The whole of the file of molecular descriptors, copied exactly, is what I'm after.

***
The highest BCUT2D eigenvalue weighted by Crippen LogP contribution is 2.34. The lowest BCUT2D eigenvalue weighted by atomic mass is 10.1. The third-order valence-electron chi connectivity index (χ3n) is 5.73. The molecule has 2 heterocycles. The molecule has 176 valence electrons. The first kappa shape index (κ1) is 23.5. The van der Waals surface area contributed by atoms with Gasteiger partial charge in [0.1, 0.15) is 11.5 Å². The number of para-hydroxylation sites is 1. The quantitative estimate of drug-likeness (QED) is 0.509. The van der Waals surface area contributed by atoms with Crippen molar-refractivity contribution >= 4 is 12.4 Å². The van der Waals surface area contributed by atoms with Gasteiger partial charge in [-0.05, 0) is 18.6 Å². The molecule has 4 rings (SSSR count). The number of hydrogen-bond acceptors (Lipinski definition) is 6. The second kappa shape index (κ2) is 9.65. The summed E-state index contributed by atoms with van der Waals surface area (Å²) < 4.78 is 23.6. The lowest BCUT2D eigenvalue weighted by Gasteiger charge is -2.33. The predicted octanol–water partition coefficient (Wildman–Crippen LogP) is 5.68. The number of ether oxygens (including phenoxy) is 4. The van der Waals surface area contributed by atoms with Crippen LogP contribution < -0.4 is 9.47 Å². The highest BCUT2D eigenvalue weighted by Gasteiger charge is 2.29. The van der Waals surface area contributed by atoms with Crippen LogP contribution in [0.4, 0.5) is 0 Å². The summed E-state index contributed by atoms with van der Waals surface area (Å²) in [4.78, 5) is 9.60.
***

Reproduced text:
The highest BCUT2D eigenvalue weighted by Crippen LogP contribution is 2.34. The lowest BCUT2D eigenvalue weighted by atomic mass is 10.1. The third-order valence-electron chi connectivity index (χ3n) is 5.73. The molecule has 2 heterocycles. The molecule has 176 valence electrons. The first kappa shape index (κ1) is 23.5. The van der Waals surface area contributed by atoms with Gasteiger partial charge in [0.1, 0.15) is 11.5 Å². The number of para-hydroxylation sites is 1. The quantitative estimate of drug-likeness (QED) is 0.509. The van der Waals surface area contributed by atoms with Crippen molar-refractivity contribution >= 4 is 12.4 Å². The van der Waals surface area contributed by atoms with Gasteiger partial charge in [-0.05, 0) is 18.6 Å². The molecule has 4 rings (SSSR count). The number of hydrogen-bond acceptors (Lipinski definition) is 6. The second kappa shape index (κ2) is 9.65. The summed E-state index contributed by atoms with van der Waals surface area (Å²) < 4.78 is 23.6. The lowest BCUT2D eigenvalue weighted by Gasteiger charge is -2.33. The predicted octanol–water partition coefficient (Wildman–Crippen LogP) is 5.68. The number of ether oxygens (including phenoxy) is 4. The van der Waals surface area contributed by atoms with Crippen LogP contribution < -0.4 is 9.47 Å². The highest BCUT2D eigenvalue weighted by Gasteiger charge is 2.29. The van der Waals surface area contributed by atoms with Crippen LogP contribution in [0.4, 0.5) is 0 Å². The summed E-state index contributed by atoms with van der Waals surface area (Å²) in [4.78, 5) is 9.60.